“The common people in Scotland, who are fed with oatmeal, are in general neither so strong nor so handsome as the same rank of people in England, who are fed with wheaten bread. They neither work so well, nor look so well; and as there is not the same difference between the people of fashion in the two countries, experience would seem to show, that the food of the common people in Scotland is not so suitable to the human constitution as that of their neighbours of the same rank in England. But it seems to be otherwise with potatoes. The chairmen, porters, and coalheavers in London, and those unfortunate women who live by prostitution, the strongest men and the most beautiful women perhaps in the British dominions, are said to be, the greater part of them, from the lowest rank of people in Ireland, who are generally fed with this root. No food can afford a more decisive proof of its nourishing quality, or of its being peculiarly suitable to the health of the human constitution.†
Wealth of Nations Chapter XI Part 1

It’s on the same level as Hume’s gaffe. If he was right it was an accident.

4 Edward Burke June 26, 2010 at 10:04 am

Some other of those 18th century wits writ: “. . . I have got Materials Towards a Treatis proving the falsity of that Definition ‘animal rationale’; and to show it should be only ‘rationis capax’ . . . And I never will have peace of mind till all honest men are of my Opinion”. (Swift to Pope, 29 Sep 1725)

Id est: Even honest men dabble in rationality from time to time, some with great frequency (some daily, some hourly); but rationality is no permanent feature of any mind, whether it eludes our grasp temporarily or whether we pause in our pursuit of it in order to chase other ephemera. Surely cats and peacocks know as much, although (granted) we do not commonly find cats or peacocks reading Gulliver’s Travels, an Essay on Man, a New Science, an account of the Wealth of Nations, or a Treatise of Human Nature.

5 TomG June 26, 2010 at 10:25 am

Of “Surely cats and peacocks know a much …” know? As in simple apprehension and (instinctual) judgement, at best? Why not go down to the tick and amoeba level even? The only being I can say is aware of its finitude and inevitable demise, is a human being. Oh wait – when an elephant feels his end coming, he heads for a cave to rest his bones for the eventual end … but does he ever sit and ponder the allegory of the cave? There’s a hint in there somewhere 😉 Rationalism and search for purpose – we’re the single creature that philosophizes (same propensity as not only 50 years ago, but even 2,500 years back – and we understand so much more about the uniqueness of Man than the 200+ years since Hume) and categorizes/counts in creating science. Cheers.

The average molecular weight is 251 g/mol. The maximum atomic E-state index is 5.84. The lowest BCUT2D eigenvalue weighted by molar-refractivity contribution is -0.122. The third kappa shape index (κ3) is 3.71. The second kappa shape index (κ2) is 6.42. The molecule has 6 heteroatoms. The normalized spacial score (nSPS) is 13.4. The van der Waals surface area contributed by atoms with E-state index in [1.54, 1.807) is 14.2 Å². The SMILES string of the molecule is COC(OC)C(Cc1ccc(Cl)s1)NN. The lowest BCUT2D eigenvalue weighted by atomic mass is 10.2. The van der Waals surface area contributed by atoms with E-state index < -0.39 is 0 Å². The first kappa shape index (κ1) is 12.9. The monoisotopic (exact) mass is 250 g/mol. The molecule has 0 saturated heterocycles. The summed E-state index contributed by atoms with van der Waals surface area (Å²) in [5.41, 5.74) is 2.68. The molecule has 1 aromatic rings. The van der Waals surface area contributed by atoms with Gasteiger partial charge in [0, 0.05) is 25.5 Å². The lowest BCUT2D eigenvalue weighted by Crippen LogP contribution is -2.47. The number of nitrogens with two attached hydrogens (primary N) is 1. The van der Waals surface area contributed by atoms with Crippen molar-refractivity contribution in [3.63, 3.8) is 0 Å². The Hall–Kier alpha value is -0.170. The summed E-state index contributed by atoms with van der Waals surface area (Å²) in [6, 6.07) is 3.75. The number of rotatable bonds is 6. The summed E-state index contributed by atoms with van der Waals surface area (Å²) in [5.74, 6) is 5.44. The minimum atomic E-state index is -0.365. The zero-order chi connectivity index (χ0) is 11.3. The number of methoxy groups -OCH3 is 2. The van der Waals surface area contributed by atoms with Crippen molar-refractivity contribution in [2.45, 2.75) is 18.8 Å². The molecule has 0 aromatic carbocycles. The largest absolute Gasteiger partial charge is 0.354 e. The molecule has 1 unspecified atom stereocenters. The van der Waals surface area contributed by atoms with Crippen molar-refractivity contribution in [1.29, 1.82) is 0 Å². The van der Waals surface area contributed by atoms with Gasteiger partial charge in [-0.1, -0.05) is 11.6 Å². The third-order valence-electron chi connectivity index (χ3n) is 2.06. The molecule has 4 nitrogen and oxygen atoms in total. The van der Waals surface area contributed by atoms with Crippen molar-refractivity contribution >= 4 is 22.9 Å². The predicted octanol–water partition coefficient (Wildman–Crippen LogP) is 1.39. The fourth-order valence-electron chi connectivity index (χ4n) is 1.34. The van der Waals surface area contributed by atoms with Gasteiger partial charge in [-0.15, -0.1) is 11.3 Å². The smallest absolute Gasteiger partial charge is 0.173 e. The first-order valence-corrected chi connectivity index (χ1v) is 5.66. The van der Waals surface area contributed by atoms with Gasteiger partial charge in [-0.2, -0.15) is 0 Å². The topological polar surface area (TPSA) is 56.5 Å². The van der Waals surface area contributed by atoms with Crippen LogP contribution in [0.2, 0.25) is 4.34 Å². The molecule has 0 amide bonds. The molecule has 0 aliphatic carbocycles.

6 Baphomet June 26, 2010 at 1:43 pm

David Hume, the inventor of repeated game theory, understood everything! He also played a mean badminton.

7 merecel June 26, 2010 at 2:41 pm

Also chickens can distinguish between more and less attractive humans.

8 TomG June 26, 2010 at 3:07 pm

that makes sense – the more bug-eyed the person, the more attractive to the chicken (plus doing the Macarena helps, no doubt). Cliff, check your chicken and egg logic – could be that the language and opposable thumbs are proof that we are ‘favored’ (as in Genesis) and meant to prosper and grow into the more knowledgeable creature we are (have yet to become?). Cheers.

9 Michael G Heller June 26, 2010 at 7:48 pm


The gaffe — What I mean is I think (not know) it’s probably a mistake to conclude that *because* the turkey *walks* in a particular way it is therefore experiencing the sensation of pride or humility. I think its gait is a physical muscular-skeletal trait. But as I breakfast this Sunday morning and watch the family of magpies learning, instructing, fighting, and playing, and talking, and posturing on my lawn I really do believe (but do not prove) that they experience pride and humility. Kid’s stuff, right?

Apologize for inexcusable length of my earlier comment

10 TomG June 27, 2010 at 9:31 am

May I then ask a simple question that touches the crux of Hume’s observations: if indeed we are to discover that non-human creatures have similar qualities of pride, envy, etc – and that these be deemed volitional characteristics (based on each one’s willful choices of how to act/respond in any instance), does it mean that societies should prepare for a reevaluation of their statutes – given that even our pets may need to be reconsidered closer to humans in their willful acts, therefore to be treated in similar fashion as we are in court rulings/sentences? Thanks so much.

11 TomG June 27, 2010 at 12:45 pm

Thanks for your quite cogent arguments Balaji. Cheers.

12 Michael G. Heller June 29, 2010 at 11:18 pm

Ha TGGP! I was waiting for a hunter-gatherer to say that. I myself eat large quantities of spuds, though no milk at all except in aged-Parmesan. Notice however the likely importance of oatmeal in the article you link to. And note that Adam Smith was drawing on the flimsiest of evidence — his subjective view of desirable body beauty & strength, plus a racial & class stereotyping.